‘Bunheads’ premieres at 9 p.m. tonight on ABC Family! Read our full interview with creator Amy Sherman-Palladino.
It’s a well-kept secret that adults are just as clueless about their futures as teenagers, and ABC Family is finally blowing that secret out of the water with its new series Bunheads. I’ve already fallen in love with the story of down-on-her-luck dancer Michelle (Sutton Foster), but creator Amy Sherman-Palladino — the brilliant, top-hatted mind behind Gilmore Girls — was more than happy to offer HollywoodLife.com readers a few more reasons to watch.
Read on for my full interview with Amy:
Bunheads centers around a 30-something adult, which is unusual for an ABC Family show. Was it your goal to do something completely different?
I wasn’t really interested in doing a teen show, especially since I felt like I did so much of that on Gilmore Girls when we took Rory through high school and college. It was great, and it was all really fun stuff to write, but it wasn’t something I was really that interested in. When I brought [ABC Family] this thing about Michelle — the dancer who hits a wall and turns around, and as many people do in their 30s goes, ‘Holy s**t, how did I get here?” — I thought, ‘That’s the story I’m interested in telling.’ I was working on a play at the time about my time growing up in ballet school, so I already had these four little girls in my head, and I said I could put her into this environment — this world of ballet, which I love because it was so much a part of my life.
So at the end of the day, the focus will always be on Michelle?
Yes, she is the center of the show — her world, her growth and everything else by extension around it. I asked if ABC Family was good with that, knowing I’m going to focus a lot on her relationship with Fanny as well as the girls, and they were behind it. The pilot doesn’t even have the girls in it for two and a half acts. I really did feel like Michelle was my main character, and once you get your hands on Sutton Foster, all you want to do is watch Sutton Foster walk around in her shorts for two hours.
What about the girls? Will we get to know each of their stories?
Definitely, and we have four phenomenal girls. They’re pretty green in a lot of ways, but just so cool. Every week, I throw this stuff at them hoping they’re ready for it, and they just come through with bells on. They’ll have their own lives to deal with, their own sadness and heartbreaks, but there hasn’t been any shifting from the focus that Sutton is our gal. And Michelle’s not really a motherly type. She’s sort of one of the group, the tallest one there. I think having a slightly more adult view makes it different from [ABC Family’s] other shows, while also maintaining comfort level for their audience with the four girls. We’re a gateway drug.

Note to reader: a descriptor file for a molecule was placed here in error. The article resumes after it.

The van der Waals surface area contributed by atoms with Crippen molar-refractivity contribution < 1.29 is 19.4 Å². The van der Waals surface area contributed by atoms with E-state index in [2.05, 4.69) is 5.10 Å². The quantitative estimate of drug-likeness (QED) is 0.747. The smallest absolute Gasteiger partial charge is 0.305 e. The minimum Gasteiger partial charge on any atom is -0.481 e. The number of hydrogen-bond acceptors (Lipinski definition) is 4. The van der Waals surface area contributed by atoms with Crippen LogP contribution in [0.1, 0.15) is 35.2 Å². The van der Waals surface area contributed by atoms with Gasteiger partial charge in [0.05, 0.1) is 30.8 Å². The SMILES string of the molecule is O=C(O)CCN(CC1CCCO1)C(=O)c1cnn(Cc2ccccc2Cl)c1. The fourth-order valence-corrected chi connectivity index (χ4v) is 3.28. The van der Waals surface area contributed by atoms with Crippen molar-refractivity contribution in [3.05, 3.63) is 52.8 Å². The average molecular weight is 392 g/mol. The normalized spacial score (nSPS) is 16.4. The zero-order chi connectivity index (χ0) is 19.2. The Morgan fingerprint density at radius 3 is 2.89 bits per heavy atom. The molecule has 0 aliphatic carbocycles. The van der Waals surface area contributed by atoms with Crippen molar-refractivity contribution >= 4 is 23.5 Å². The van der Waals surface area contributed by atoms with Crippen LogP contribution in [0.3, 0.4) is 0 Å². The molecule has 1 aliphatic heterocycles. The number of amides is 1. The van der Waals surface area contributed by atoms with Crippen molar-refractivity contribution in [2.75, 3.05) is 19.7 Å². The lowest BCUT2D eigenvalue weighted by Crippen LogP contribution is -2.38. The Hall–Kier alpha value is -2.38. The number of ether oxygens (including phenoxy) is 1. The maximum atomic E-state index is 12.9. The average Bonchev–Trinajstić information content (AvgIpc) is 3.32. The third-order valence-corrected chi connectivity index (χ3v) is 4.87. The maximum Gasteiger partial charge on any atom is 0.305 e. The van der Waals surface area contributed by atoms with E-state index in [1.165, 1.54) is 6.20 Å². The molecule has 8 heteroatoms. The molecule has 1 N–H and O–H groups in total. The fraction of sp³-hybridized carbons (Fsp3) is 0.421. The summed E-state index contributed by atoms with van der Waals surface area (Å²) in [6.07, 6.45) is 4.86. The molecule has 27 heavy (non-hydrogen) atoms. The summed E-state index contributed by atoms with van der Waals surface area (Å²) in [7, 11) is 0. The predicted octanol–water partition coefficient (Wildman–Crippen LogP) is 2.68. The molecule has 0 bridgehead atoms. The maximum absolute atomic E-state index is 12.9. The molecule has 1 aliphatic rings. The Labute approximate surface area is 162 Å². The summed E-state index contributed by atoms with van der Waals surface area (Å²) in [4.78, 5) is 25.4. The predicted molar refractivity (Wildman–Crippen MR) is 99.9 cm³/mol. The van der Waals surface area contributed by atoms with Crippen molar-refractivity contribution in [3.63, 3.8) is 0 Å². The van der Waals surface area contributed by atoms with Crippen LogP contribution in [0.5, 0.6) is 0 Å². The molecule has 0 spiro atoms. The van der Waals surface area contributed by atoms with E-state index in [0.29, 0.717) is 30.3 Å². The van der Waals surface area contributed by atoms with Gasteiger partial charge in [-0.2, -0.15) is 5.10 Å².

I love watching Michelle and Fanny go at it. Sutton and Kelly have such great chemistry.
Oh, absolutely. They’re a little less Emily and Lorelai [from Gilmore Girls] and a little more Lucy and Ethel [from I Love Lucy]. When you get artistic people together in a room together, they’re all freakin’ crazy. And it’s awesome, and that’s why you love them and want to watch them. Those things that make them sparkle on stage are always going to be there. They’re from different generations, but they’re both show people who made similar mistakes at early points in their lives that took their plans off into a different direction. There will always be a great amount of conflict between the two women, but they’re also going to appreciate each other and find each other fun.
So you’re totally cool with people comparing Bunheads to Gilmore Girls?
I’d be a moron to think that no one’s going to draw comparisons to Gilmore Girls. I’ve got a very specific writing style. I like people who talk fast. Like, let’s go, let’s go, no one’s getting any younger here.
Plus, you’ve got Kelly Bishop back for round two.
The idea of bringing Kelly in was something debated, a lot by me, because I knew the [Gilmore Girls] question would come up. But the bottom line is that Kelly’s the real deal. She was the original Sheila in A Chorus Line, and she’s a real broad. She’s much more Fanny than she is Emily — and she was so great as Emily. You sit down with her and knock back a few martinis and you’re going to go a couple rounds. She’s a great fun broad to hang out with, and I wanted to play more to who Kelly is. I hope that no one will hold it against me, but when you work with really good people, you just want to work with them again.
I won’t lie, the twist at the end of the pilot surprised me. Will there be more sudden dramatic moments like that moving forward?
Definitely. I love the drama, but I think you need a lot of fun to get to the drama. You need some laughs, so that when the drama happens, it kicks you in the nuts a little more. One of the things that bugs me most about a lot of stuff on television is that there’s so much drama and they don’t have a damn laugh in the whole hour. It’s an hour without a smile or a chuckle. I really think the best dramas have comedy in them. The Sopranos was one of the funniest shows on television, but you’re certainly not going to tell me that wasn’t also a hard-hitting drama.
Watch a preview of Bunheads below, then vote: Will you tune in for tonight’s big premiere?
— Andy Swift
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